More than 10 million TV viewers won over by Murray
He may be defiantly Scottish in the face of English attempts to co-opt him as a national hero. And he may sometimes not exude the kind of gentlemanly Henmanesque on-court charisma the Wimbledon faithful long for. Nor indeed, has he actually won a major tournament yet.
But yesterday Andy Murray, for so long written off as the petulant bête noire of British tennis, was basking in the warm glow of affection from a country badly in need of sporting titans this summer.
A perfect storm of a balmy evening, thrilling strokes and a plucky British fightback combined to persuade 10.5 million viewers to watch the 21-year-old's stunning five-set victory over Richard Gasquet on Monday night.
Until now, Murray has struggled to get the kind of viewing figures that Henman regularly achieved during his Wimbledon campaigns. While 13.5 million watched Henman's fourth round match against Michel Kratochvil in 2002, only two million people watched Murray's clash with Julien Benneteau four years later.
But, on Monday, the BBC ditched the opening episode of its new welfare fraud series On the Fiddle? to clear its main channel for the nailbiting climax – leaving schedules running 35 minutes late. Not that anyone was complaining, except ITV, which saw Coronation Street badly beaten in the ratings.
And with rain threatening to delay the start of proceedings at Wimbledon today and a fine evening forecast, few will be surprised if Murray's quarter final clash against world number two Rafael Nadal results in Celebrity MasterChef being similarly disposed of and "Murray Mania" reigning again on primetime BBC1. John Lloyd, the former Davis Cup star, said Murray's victory marked a decisive shift in the player's relationship with the fans, even comparing him to another Wimbledon favourite, Jimmy Connors. "Everyone loves fighters and, when they saw that raw emotion and passion, never thinking he was going to lose even when he was about to lose, they love that and I think he's won over just about everybody."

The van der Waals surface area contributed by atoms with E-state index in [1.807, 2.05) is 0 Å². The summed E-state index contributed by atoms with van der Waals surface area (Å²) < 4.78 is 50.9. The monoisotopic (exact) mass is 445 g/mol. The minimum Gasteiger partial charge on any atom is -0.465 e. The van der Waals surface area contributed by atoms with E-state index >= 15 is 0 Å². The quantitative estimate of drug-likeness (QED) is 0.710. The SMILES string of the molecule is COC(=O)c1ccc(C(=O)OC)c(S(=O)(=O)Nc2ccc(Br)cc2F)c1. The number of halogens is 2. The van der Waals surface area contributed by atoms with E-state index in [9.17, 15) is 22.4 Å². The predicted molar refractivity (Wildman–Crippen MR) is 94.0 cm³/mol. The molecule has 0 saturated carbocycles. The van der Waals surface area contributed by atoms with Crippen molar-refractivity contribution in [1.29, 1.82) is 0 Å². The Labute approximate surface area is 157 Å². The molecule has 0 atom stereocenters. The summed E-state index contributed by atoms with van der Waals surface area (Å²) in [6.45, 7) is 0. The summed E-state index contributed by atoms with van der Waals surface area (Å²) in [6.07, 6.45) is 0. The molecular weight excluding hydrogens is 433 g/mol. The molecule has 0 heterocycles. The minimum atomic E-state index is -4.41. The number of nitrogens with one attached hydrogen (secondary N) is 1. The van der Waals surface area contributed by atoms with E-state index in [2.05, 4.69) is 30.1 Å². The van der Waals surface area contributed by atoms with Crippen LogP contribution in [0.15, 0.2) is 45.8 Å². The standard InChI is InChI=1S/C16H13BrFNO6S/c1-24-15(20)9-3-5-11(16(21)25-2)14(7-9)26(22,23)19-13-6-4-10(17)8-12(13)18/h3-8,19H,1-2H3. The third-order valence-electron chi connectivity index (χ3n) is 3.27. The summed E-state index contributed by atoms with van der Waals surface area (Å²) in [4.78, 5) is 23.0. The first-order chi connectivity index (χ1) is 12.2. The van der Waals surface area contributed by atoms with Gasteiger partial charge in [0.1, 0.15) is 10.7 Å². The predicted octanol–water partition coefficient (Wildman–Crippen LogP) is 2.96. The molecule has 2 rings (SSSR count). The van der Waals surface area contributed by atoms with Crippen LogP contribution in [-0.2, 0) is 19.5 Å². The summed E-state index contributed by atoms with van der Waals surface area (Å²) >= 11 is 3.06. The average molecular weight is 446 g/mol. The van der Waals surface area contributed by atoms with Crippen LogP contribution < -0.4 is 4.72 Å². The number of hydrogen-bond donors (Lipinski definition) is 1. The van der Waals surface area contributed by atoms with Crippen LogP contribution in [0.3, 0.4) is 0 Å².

Conditions permitting, the former Dunblane schoolboy might comfortably expect to overturn the TV ratings record set at the height of Henmania.
The signs are that tennis fans are finally taking the young Scot to their hearts. By yesterday afternoon, 400 fans were already in the queue in the Wimbledon car park hoping to be courtside for Murray's biggest ever challenge. That number was expected to rise steadily overnight with thousands braving the elements to camp out.
Henman Hill, the grassy knoll behind Centre Court which – for nearly a decade – rang out to cries of "come on Tim", has been rechristened Murray Mound. Saltaires, if not exactly outnumbering Union flags, are now ever-present as well as blue and white painted faces.
Bookmakers believe Murray vs Nadal looks set to smash the tennis betting record set in Henman's halcyon days. A William Hill spokesman said: "'Even in Tim Henman's prime, he was never involved in a match that produced a betting turnover in excess of £5m but we are confident this game will do so and it could even go as high as £10m at stake on the match."
Despite the patriotic fervour, Nadal enters the match as heavy favourite.
For Wimbledon, Murray's exploits have added to an already successful tournament where the sun has shone and bumper audiences have turned up. And, so far, it is Murray who remains the star attraction, with organisers happy to accede to BBC requests to give the man viewer-friendly billing.
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